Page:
1) From William Zinsser’s book, On Writing Well. Zinsser used to teach writing at Yale:
“Students often tell me they have an idea for an article that would be perfect for New York, or for Sports Illustrated, or for some other magazine. That’s the last thing I want to hear. They can already picture their story in print — the headline, the layout, the photograph and best of all, the byline. Now all they have to do is write it. This fixation on the finished article causes writers a lot of trouble, deflecting them from all the earlier decisions that have to be made to determine its shape and voice and content.”
2) From Jerry Seinfeld’s show Comedians In Cars Getting Coffee:
Dave Chapelle: It’s like the idea says “get in the car.” And I’m like “where am I going?” And the idea says “I don’t know. Don’t worry, I’m driving.” And then you just get there. Sometimes I’m shotgun. Sometimes I’m in the f — ing trunk. The idea takes you where it wants to go. And then other times there’s me — it’s my ego, like, “I should do something”.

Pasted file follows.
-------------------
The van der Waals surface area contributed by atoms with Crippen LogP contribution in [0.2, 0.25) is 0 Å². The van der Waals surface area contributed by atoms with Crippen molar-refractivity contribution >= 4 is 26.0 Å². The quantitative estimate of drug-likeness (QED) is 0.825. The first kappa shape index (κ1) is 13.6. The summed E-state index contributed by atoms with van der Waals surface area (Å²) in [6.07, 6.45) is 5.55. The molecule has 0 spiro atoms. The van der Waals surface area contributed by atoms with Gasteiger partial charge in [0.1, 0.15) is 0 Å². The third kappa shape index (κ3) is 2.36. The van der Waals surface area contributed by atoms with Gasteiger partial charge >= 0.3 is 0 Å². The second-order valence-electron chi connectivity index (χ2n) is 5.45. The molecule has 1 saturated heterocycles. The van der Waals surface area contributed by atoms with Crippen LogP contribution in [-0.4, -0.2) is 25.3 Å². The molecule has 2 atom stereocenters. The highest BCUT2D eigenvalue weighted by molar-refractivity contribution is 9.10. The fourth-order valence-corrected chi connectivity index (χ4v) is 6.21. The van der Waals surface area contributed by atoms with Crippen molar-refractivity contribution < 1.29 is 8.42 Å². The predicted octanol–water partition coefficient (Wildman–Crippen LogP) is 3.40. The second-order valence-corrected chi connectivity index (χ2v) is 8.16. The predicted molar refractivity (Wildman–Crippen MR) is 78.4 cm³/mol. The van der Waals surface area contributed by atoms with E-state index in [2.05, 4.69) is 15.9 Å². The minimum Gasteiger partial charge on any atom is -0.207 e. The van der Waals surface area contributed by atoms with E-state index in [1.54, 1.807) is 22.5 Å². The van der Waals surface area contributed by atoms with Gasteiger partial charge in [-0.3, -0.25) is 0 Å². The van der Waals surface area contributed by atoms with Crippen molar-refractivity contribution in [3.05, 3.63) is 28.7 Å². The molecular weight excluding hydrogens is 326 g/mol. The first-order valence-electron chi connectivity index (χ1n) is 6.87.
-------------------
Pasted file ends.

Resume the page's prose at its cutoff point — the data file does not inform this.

Seinfeld: “I should be driving.” That’s not good.
Chapelle: No, cause there’s no idea in the car. It’s just me. That formula doesn’t work.
3) From an interview with Jim Davis, creator of the Garfield cartoon strip:
“Essentially, I write on funny days. Some days I wake up funny, and that’s when I write. If I’m not, I do anything or everything else. It may take an hour, it may take two hours to get in that mood.”
4) From Steve Martin’s book, Pure Drivel:
“At the time of this writing, I have not worked in a movie for three years. During these years, in which I vowed to do nothing and leave myself alone about it, I accidentally produced several plays, a handful of sketches, two screenplays, and a reorganization of my entire self. The pieces in this book, these essays — I’m not sure what to call them — are little candy kisses, after dinner mints to the big meal of literature, but to me they represent something very special. They are the offspring of an intense retrospection that enabled me to get back in contact with my work, to receive pleasure from my work, and to bring joy to my work. They also enabled me to repeat the phrase “my work” three times in one sentence, which brought me a lot of joy, pleasure, and contact. I suppose what I’m saying is, if you really want to work, stop working.”